Coffee beans are a particularly tricky crop to grow and harvest. Their need for such precise weather and soil conditions mean they can only grow at large scale in a few places throughout the world. Within the belt the climate and production differences from region to region can lead to a wide range of final products. This variety is what makes enjoying coffee from throughout the world a never ending adventure and one we’re glad to be a part of at Cafe Altura.
Every day over 27,000 tons of coffee are consumed worldwide in all manner of ways. For some it’s a way of socializing with friends, for others it’s a customary part of a meal and for many it’s a core part of their morning routine. Though rectal cleansing has been practiced since the times of the Ancient Egyptians, this specific iteration of the protocol was popularized in the early 1900’s by Dr. Max Gerson.
Roast profiling is a multifaceted and complex process, and in describing how we make use of both the properties of individual green coffees and the roasting process, I hope to give you a deeper understanding of the processes which lead to the delicious coffee in your cup.
In previous blog posts, I have spent a good amount of time explaining Café Altura’s green coffee scoring system, as well as some of the physical characteristics of a coffee we consider while evaluating it for purchase. Today, I’m going to dig a little bit deeper into these topics and give you a direct window into the way we buy green coffee at Café Altura.
Despite its versatility and wide-spread popularity, espresso is often associated as being a more pretentious and less accessible form of coffee. For that reason the general public is sadly lacking in knowledge of the drink and there are many common misconceptions. Espresso remains a deliciously versatile drink on its own or as the building block of cappuccinos, macchiatos, lattes, and countless other variants.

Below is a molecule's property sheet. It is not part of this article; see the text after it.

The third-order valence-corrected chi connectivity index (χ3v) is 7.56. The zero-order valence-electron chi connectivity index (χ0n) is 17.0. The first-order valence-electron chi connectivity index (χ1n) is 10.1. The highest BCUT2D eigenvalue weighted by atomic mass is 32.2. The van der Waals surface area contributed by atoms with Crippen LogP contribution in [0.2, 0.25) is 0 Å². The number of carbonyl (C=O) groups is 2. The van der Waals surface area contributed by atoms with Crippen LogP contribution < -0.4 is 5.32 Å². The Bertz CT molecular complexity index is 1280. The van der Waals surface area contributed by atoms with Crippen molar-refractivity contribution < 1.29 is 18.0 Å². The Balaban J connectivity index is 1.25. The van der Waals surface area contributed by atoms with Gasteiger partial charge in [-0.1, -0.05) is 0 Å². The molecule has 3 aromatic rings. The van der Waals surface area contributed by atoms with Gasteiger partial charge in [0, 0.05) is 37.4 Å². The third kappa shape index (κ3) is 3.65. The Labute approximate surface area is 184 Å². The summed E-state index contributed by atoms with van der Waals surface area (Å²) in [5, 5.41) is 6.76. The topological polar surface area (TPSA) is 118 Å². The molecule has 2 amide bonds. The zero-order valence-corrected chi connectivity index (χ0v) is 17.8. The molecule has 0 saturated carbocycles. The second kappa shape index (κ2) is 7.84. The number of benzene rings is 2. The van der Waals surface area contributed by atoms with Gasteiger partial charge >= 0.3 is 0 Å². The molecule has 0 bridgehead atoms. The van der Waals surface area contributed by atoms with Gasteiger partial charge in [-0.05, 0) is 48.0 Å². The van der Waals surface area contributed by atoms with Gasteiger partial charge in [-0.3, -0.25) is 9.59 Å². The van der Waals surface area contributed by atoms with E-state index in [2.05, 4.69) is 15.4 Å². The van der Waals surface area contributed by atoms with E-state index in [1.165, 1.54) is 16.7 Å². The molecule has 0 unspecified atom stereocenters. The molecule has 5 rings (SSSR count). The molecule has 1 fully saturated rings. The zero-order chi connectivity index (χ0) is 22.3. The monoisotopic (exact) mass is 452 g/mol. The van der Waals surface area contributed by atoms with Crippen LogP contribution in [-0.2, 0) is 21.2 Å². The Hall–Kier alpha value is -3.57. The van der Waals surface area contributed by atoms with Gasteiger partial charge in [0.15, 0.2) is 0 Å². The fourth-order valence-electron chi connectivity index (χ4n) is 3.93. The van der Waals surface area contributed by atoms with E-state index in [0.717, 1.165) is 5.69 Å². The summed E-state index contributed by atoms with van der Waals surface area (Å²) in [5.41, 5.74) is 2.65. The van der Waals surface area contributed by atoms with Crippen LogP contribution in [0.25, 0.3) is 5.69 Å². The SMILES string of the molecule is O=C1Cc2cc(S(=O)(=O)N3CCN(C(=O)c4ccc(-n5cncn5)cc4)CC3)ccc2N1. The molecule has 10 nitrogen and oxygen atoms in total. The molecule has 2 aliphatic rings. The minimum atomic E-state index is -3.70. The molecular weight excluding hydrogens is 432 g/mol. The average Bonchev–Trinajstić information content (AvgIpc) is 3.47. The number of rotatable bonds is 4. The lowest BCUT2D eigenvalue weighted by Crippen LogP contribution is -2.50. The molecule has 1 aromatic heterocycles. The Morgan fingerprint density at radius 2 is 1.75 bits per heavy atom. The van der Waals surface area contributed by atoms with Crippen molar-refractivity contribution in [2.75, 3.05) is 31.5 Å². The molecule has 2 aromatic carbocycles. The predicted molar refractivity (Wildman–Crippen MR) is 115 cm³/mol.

A recent press release from the California Office of Environmental Hazard Assessment (OEHHA) has announced their proposed regulation seeking to clarify that cancer warnings are not necessary for coffee products per Proposition 65.
Some studies are finding that instant coffee has a less harmful effect on the environment since its concentrated nature means lighter shipping and less packaging is needed for the same number of cups. But this aside, and this may shock some people, instant coffee can actually taste good, too.
There are multiple certification groups for verifying the methods behind biodynamic products, the most popular of which is Stellar Certification Services. Previously Demeter International, Stellar Certification Services is the oldest ecological certification group in the world, their original name even serving as reference to the Greek goddess of agriculture.
Ethical business practices and quality products have defined the third wave coffee movement since the term was first used in the late 1990’s. Whereas the first two waves represented a popularization of the drink and an incremental improvement in its quality, it’s in this current wave that the industry has been set on the path of chasing the greatest possible quality of both coffee cup and source. With this renewed focus on ethical sourcing and production methods has come the increasing use of certifications seeking to validate the provenance of a particular product. But when you see these certifications on the side of a bag, what do they really mean?
When you gaze into the beautiful brown liquid a coffee mug contains, it’s easy to think that most of what you’re looking at is matter extracted from ground coffee beans in the brewing process; brewed coffee maintains the color, aroma, and delicious flavor of coffee beans after all. Surprisingly, on average, a cup of coffee contains only 1.5% coffee solids. The other 98.5% is Water. Here, we explain why the water you use to brew coffee matters, as well as some suggestions on how to improve your brewing water at home.